Research at the IPB

Research of the Institute focuses on four areas: (1) carbohydrate partitioning in higher plants, (2) engineering of biopolymer synthesis, (3) plant growth and (4) resistance of plants to abiotic stress.

  1. To understand and positively influence carbohydrate partitioning in plant organs we use reverse genetic approaches to manipulate flux in specific pathways, and study the effects using high-throughput profiling of metabolites, proteins and transcripts. The majority of our projects are carried out in sugarcane to enhance sucrose accumulation however, novel approaches are first performed in Arabidopsis. In addition, we are trying to elucidate whether the mechanisms that regulate carbohydrate partitioning in other tissues also apply to fruits. This work is done using strawberry, tomato and grapevine.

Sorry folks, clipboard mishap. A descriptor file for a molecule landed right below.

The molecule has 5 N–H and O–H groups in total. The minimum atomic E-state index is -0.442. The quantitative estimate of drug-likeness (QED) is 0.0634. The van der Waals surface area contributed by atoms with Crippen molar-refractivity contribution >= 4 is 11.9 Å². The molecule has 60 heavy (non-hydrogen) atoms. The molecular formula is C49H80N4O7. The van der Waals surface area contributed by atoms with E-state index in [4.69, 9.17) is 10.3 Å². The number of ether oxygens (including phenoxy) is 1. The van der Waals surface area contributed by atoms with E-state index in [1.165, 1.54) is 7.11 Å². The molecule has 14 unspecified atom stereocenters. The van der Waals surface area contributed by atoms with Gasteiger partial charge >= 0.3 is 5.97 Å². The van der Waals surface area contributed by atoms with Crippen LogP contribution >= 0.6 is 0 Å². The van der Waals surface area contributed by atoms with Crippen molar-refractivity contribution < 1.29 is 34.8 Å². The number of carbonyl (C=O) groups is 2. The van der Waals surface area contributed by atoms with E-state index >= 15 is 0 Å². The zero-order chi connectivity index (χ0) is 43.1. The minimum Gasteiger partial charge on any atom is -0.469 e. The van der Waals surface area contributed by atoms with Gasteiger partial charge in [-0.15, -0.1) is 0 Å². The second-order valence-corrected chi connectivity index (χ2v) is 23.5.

2. To enable the production of novel biopolymers with specialized functionalities we have developed a range of screening systems that allow for the easy identification of novel genes coding for biopolymer synthetic or modifying enzymes. After characterization the genes are expressed in suitable hosts, such as bacteria, yeasts or higher plants. The libraries we are screening are derived from organisms known to accumulate interesting biopolymers, or are metagenomic libraries from specific ecological niches which we think represent environments where accumulation of such functional polymers would give a selective advantage.

  3. To understand and enhance plant growth, we apply a range of chemicals that positively stimulate plant growth, and study the molecular events that are triggered by these substances. This is done using metabolomic, proteomic and transcriptomic analysis. After identification of responsive genes we perform a functional analysis using reverse genetic or over-expression approaches. Model plants that are employed are Arabidopsis and Lotus, but a range of crops are studied also.

  4. Shaun section.